Publication: Eurasia Daily Monitor Volume: 5 Issue: 138

The European Union’s Nabucco pipeline project for transporting Caspian gas to Europe continues to experience false starts and outright setbacks. The impasse seems to justify the Hungarian proposal to hold a summit of the Nabucco consortium countries and the relevant gas producer countries, with the participation of the EU and the United States as main political supporters of this project.

Hungarian Prime Minister Ferenc Gyurcsany has suggested holding a summit for resuscitating Nabucco and offers to host the event in Budapest before the end of this year (MTI, July 7). Gyurcsany launched this initiative during his visit in early July to Azerbaijan and Turkmenistan, which are the main prospective suppliers of gas for the Nabucco project. Top executives of Hungary’s privately owned MOL company went to Baku and Ashgabat at the same time as the prime minister. MOL is a shareholder in the Nabucco consortium, along with Austria’s OMV; the state-owned gas companies of Turkey, Bulgaria, and Romania; and Germany’s privately owned RWE.

OMV, the initiator of Nabucco and informal leader of the consortium, has recently inflicted three severe blows on the project. It has agreed to share ownership of Nabucco’s designated terminal, Baumgarten near Vienna, with Russia’s Gazprom and to build gas storage sites for Gazprom in the area. It has also agreed with Gazprom to extend the latter’s South Stream pipeline project, Nabucco’s rival, into Austria. And it suggests sharing the Nabucco pipeline’s capacity (if and when it is built) with Gazprom for “Russian” gas–most likely Central Asian gas monopolized by Gazprom. OMV’s moves could bring Gazprom closer to its goal of killing the Nabucco project or controlling it (see EDM, June 10).

Azerbaijan is the designated source of gas for the first phase of the Nabucco pipeline. The country’s government supports the project unwaveringly, at the risk of irritating Moscow and despite defections of other countries from Nabucco to Gazprom’s South Stream project. Azerbaijan’s loyalty to Nabucco should not be taken for granted indefinitely by Washington and Brussels, if they fail to prove that Nabucco is viable for both of its phases. Failure to line up Turkmen or Middle Eastern gas volumes for Nabucco’s second phase would continue to discourage Western private-sector investment for Nabucco’s first phase.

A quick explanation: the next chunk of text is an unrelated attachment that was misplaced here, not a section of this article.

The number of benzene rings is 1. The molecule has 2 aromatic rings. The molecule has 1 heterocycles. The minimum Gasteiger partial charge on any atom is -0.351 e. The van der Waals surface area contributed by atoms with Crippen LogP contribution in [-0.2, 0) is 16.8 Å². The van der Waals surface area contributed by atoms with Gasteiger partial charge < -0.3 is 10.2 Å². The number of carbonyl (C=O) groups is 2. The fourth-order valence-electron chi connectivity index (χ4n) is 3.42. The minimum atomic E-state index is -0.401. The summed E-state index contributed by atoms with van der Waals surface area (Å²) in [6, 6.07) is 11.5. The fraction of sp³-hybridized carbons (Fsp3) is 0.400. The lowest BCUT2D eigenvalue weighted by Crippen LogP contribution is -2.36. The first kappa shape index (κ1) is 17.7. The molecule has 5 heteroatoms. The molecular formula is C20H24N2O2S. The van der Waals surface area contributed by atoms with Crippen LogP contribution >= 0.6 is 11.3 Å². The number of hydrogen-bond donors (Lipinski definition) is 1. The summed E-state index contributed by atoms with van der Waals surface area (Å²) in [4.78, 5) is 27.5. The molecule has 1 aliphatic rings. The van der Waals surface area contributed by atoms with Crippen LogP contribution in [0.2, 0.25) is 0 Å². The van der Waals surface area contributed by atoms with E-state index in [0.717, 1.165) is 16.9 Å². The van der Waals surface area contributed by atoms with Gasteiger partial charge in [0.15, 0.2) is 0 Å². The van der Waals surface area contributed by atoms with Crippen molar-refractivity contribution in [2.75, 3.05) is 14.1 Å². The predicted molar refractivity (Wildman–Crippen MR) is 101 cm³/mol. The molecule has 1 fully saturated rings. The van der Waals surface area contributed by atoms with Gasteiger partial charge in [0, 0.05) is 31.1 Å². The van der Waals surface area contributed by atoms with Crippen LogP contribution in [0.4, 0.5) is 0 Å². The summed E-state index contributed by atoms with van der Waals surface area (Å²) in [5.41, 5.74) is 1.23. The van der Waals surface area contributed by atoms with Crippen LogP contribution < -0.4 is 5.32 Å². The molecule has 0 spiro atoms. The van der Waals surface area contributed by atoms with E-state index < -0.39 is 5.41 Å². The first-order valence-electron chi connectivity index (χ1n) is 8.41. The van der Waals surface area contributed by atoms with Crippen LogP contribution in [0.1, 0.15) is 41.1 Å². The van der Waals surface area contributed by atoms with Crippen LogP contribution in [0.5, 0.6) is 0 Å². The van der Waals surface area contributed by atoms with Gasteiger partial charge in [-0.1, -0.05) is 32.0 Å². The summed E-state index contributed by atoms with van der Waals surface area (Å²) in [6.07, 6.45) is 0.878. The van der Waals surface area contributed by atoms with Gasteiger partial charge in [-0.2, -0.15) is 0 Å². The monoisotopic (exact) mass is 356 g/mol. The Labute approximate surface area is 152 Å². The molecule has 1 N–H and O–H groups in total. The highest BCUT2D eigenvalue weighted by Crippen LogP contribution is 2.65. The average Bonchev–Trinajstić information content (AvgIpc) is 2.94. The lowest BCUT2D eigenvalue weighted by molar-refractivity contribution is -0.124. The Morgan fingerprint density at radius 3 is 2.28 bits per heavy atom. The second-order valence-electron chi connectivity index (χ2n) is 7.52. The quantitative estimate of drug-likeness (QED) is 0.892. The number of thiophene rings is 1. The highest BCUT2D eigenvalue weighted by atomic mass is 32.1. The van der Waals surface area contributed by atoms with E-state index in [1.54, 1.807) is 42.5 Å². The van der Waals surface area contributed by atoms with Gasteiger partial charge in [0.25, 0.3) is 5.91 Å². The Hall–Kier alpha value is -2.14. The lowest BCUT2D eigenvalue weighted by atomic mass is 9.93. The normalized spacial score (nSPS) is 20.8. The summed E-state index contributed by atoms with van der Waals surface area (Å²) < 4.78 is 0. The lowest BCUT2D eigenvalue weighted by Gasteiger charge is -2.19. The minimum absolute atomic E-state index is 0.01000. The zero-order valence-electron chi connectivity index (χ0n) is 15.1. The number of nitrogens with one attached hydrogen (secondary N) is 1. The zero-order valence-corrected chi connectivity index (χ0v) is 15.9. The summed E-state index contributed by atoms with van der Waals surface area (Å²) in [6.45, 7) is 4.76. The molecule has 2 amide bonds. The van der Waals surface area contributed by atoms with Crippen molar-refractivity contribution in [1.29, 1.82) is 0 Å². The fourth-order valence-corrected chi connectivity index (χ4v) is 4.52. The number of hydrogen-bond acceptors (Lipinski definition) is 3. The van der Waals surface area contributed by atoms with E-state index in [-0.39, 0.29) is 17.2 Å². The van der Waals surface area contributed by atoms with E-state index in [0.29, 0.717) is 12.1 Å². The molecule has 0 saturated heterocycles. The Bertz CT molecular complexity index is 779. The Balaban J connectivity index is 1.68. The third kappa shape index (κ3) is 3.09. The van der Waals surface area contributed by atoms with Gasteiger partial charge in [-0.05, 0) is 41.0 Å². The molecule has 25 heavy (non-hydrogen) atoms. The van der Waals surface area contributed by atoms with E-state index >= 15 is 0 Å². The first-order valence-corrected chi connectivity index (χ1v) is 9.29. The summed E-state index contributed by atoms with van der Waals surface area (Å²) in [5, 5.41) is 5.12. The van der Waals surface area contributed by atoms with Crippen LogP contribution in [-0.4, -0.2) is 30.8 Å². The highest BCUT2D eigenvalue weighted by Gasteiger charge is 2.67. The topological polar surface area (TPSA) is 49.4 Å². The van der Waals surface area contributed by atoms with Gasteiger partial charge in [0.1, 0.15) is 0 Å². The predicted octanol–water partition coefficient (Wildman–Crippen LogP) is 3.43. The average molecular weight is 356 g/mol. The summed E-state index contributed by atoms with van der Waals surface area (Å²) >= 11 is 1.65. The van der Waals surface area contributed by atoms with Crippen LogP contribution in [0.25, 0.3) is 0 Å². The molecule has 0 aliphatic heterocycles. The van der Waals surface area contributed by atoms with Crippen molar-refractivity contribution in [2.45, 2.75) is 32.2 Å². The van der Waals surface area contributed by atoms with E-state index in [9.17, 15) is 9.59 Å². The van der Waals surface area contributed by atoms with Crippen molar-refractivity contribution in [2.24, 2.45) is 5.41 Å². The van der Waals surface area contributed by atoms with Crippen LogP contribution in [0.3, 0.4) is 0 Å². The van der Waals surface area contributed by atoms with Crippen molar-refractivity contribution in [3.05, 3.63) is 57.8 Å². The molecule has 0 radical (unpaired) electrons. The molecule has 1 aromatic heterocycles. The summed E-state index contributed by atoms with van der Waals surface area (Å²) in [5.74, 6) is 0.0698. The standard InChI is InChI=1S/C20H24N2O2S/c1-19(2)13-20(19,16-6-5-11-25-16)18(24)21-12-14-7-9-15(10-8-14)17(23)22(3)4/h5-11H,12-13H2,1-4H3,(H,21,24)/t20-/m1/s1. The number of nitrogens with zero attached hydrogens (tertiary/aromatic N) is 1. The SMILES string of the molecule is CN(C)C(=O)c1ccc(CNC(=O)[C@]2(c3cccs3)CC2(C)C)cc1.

With Azerbaijan’s giant Shah-Deniz field ramping up gas production for its second expansion phase, Azerbaijan and its partners in that consortium (led by BP and Norway’s StatoilHydro) require with increasing urgency an outlet for their production. Moscow is now offering that outlet because the West is not. Visiting Azerbaijan in early July, Russian President Dmitry Medvedev and Gazprom CEO Alexei Miller offered to buy up Azerbaijan’s entire surplus of gas at European netback prices, starting in 2009, and re-sell that gas in Europe (www.az.taj, Trend, July 4-7). Azerbaijani gas could in that case reach Europe through Russia. Ironically, Gazprom could pump Azerbaijani gas either through the promised South Stream pipeline (which lacks sufficient Russian gas) or through a reconfigured Nabucco under Russian control (which is Gazprom’s alternative option, if unable to kick-start South Stream).

On July 18 Azerbaijan’s state oil company chairman, Rovnag Abdullayev, announced that a decision is impending about the direction of Azerbaijan’s gas exports from 2009 onward: “We are receiving and assessing proposals from all sides until the end of this year. We shall see. We will vote at a meeting [of the consortium] to launch the second phase of Shah-Deniz after determining the market” (ANS, July 18).

Turkey creates a number of difficulties both for the transport consortium Nabucco and for the gas producing consortium in Azerbaijan. Perhaps the main irritant is the Turkish government’s insistence that it should buy gas from Azerbaijan and re-sell that gas westward, at a profit to Turkey, instead of simply providing transit service for the Azerbaijani gas. Turkey seems to be imitating Gazprom’s methods on this issue. Such a demand contradicts both Nabucco’s concept and the EU policy on energy transit. This issue seems to remain static since February, when the EU’s project coordinator Jozias van Aartsen failed to overcome the deadlock.

On July 15 the government of Turkmenistan announced the start of construction operations on the Caspian Coastal Pipeline project, designed to increase Turkmen gas exports to Russia by 10 to 20 billion cubic meters per year from 2010 onward (Turkmen government press service, Altyn Asyr TV, July 15, 16). On July 16 and 17, President Gurbanguly Berdimukhamedov on a visit to Romania responded evasively to President Traian Basescu’s rather urgent questions about Turkmen gas for the Nabucco project. The Turkmen side apparently did not to mention this issue in its own statements on the visit (Turkmen government press service, Altyn Asyr TV, July 17, 18).

High-ranking Western visitors to Ashgabat in search of gas supplies for Nabucco, most recently Hungary’s Gyurcsany, invariably hear from Berdimukhamedov that Turkmenistan is ready to sell its gas at the Turkmen border to whichever party has a means of transport available. The answer from the West and Azerbaijan is a Trans-Caspian pipeline from Turkmenistan to Baku and onward to Turkey, where it should link up with Nabucco. A political summit, such as that proposed by Hungary, could help demonstrate Western support, as a prerequisite for putting together a consortium for the Trans-Caspian project and financing the Nabucco pipeline.